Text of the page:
JAPANESE AMERICAN VETERANS ASSOCIATION
1666 K Street,NW, Suite 500, Washington,D.C. 20006, c/o Gerald Yamada, Esq.
IMMEDIATE RELEASE: Vol. II
January 2, 2008 No. 50
CONTACT: Wayne Osako, 714-534-5139; firstname.lastname@example.org
Terry Shima (301-987-6746; email@example.com
FOR PHOTOS: Please go to JAVA Website, www.javadc.org, scroll to Press Release. Pictures embedded in below titled article.
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NISEI VETERANS POSTAGE STAMP CAMPAIGN GAINS WIDE SUPPORT. JEWISH CENTER IN LOS ANGELES HELD PRESS CONFERENCE TO PLEDGE SUPPORT. SENATOR AKAKA ENDORSES CAMPAIGN.
Japanese American Veterans Association
The commemorative postage stamp campaign to honor Nisei World War II soldiers has collected over 10,000 written petitions and over 6,000 sign-ups online, letters of support from Members of Congress, veterans and civic organizations, and resolutions from city legislatures. Wayne Osako, campaign coordinator, said “this is an encouraging development and appreciates the efforts of supporters. He hopes other supporters could join the campaign to expand the lists of resolutions, written petitions and online signups.”
On December 20, 2007, the Simon Wiesenthal Center of Los Angeles, one of the largest Jewish human rights organizations, held a press conference to pledge support for the Nisei WW II Veterans Commemorative Stamp Campaign. On January 10, 2008, a Hawaii State press conference is planned at the Governor’s Palace in Honolulu, Hawaii, to announce the drive for a Hawaii state resolution. California and Illinois will be following with their own resolutions. A Congressional Letter of Support for the stamp is currently circulating in the US Congress and 19 Members of Congress have subscribed. Readers are urged to ask their members of congress to support this campaign. These efforts are directed to the US Postal Service Citizens’ Stamp Advisory Committee which meets on January 24-25, 2008 to formally consider the Nisei WWII Veterans Stamp proposal.
“President Truman said it best, Nisei soldiers fought prejudice at home and on the battlefield, and won. A stamp in their honor would be a fitting tribute to these uniquely American heroes," said Senator Daniel K. Akaka.
Started four years ago as a grassroots project long supported by the Japanese American Veterans Association under Grant Ichikawa, the campaign has since become a nationwide effort to honor the 25,000 Japanese Americans who served in the US armed forces overseas and at home, including the 100th Infantry Battalion, the 442nd Regimental Combat Team, the Military Intelligence Service, the US Army Women’s Auxiliary Corps (WAC) and the Nurse Corps, and the men who served as gunners in the US Army Air Corps. Osako said these veterans are now in their 80’s and 90’s and it is the Campaign’s goal to get the Nisei stamp approved while they are still living. He added that commemorative postage stamps have been issued to other minority veterans, such as the Buffalo Soldiers (92nd African American Infantry Division) and the Hispanic American veterans. A Tuskegee Airmen stamp proposal is currently under consideration by the Postal Service as well.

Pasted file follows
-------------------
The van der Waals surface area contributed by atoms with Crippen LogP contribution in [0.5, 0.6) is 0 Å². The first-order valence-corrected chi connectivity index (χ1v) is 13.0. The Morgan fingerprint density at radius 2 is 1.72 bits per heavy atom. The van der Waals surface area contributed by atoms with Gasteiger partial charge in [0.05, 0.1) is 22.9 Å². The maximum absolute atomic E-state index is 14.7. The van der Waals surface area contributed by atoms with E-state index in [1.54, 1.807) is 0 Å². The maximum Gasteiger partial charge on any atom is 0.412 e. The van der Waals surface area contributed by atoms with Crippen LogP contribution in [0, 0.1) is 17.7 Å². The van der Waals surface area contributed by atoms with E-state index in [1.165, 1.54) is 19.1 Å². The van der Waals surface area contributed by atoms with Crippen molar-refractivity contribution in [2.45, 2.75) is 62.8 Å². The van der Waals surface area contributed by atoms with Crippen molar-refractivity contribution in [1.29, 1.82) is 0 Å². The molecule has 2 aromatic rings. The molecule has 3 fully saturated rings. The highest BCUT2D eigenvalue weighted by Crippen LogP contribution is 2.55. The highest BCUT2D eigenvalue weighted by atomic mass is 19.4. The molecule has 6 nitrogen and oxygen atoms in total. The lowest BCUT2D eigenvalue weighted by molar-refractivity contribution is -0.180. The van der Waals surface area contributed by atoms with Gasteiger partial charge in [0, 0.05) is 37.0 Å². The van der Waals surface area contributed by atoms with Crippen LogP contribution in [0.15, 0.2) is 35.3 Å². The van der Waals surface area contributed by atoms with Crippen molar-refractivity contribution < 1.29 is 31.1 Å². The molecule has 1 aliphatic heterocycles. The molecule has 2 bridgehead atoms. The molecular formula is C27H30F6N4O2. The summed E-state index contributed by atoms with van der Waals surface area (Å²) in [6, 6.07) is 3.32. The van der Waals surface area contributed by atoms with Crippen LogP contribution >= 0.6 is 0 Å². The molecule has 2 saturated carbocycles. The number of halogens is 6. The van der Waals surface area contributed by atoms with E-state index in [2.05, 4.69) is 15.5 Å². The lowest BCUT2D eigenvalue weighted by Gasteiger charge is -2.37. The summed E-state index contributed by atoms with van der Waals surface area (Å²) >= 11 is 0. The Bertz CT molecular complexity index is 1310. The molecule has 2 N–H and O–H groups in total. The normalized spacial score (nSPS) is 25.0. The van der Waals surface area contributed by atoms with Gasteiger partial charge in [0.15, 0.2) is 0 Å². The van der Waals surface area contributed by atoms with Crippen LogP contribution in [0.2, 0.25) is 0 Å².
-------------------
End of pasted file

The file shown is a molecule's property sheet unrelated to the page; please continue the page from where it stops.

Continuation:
Japanese Americans have received highly welcomed support from the Jewish community stemming from long term associations. Rabbi Abraham Cooper, Associate Dean of the Wiesenthal Center, is a good friend of one veteran of the 522nd Field Artillery, which liberated a subcamp of the Dachau concentration camps in Germany. Rabbi Cooper said “in supporting the stamp campaign you are honoring the Nisei soldiers and educating millions of people on the Nisei WW II experience.” Rabbi Shamuel Novack of Jacksonville, Florida, approached the Wiesenthal Center for assistance after he joined the campaign because his grandfather was an officer of the 442nd Regimental Combat Team, a separated Nisei unit.
Rabbi Abraham Cooper, Associate Dean of the Wiesenthal Center, Los Angeles, CA
Photo courtesy of: Go For Broke National Education Center
Several veterans attended the press conference. Don Seki, who lost an arm in the campaign to save the 1st Battalion, 141st Regiment, 36th (Texas) Infantry Division, which was trapped and appeared doomed for annihilation by German forces in the Vosges mountains of eastern France in 1944, said the postage stamp will convey the message of how the Nisei fought the enemy abroad and prejudice on the home front. Grant Hirabayashi, a resident of Silver Spring, Maryland, a Ranger Hall of Fame inductee, and member of the famed Merrill’s Marauders which fought behind enemy lines in Burma, said “a commemorative Nisei postage stamp will signify Japanese Americans’ commitment to preserve Freedom.” Nisei served in the MIS as interrogators, translators, communications interceptors, cave flushers, and infantrymen/intelligence operatives.
For information, access the campaign website (www.niseistamp.org), call 714-534-5139, or email firstname.lastname@example.org. Letters of support and petitions may be sent to:
Citizens’ Stamp Advisory Committee
ATTN: Mr. Terrence McCaffrey
USPS – Stamp Development
1735 North Lynn St, Suite 5013
Arlington, VA 22209-6432
Also, please send a copy to Wayne Osako; 11422 Presidio Way; Garden Grove, CA 92840. 30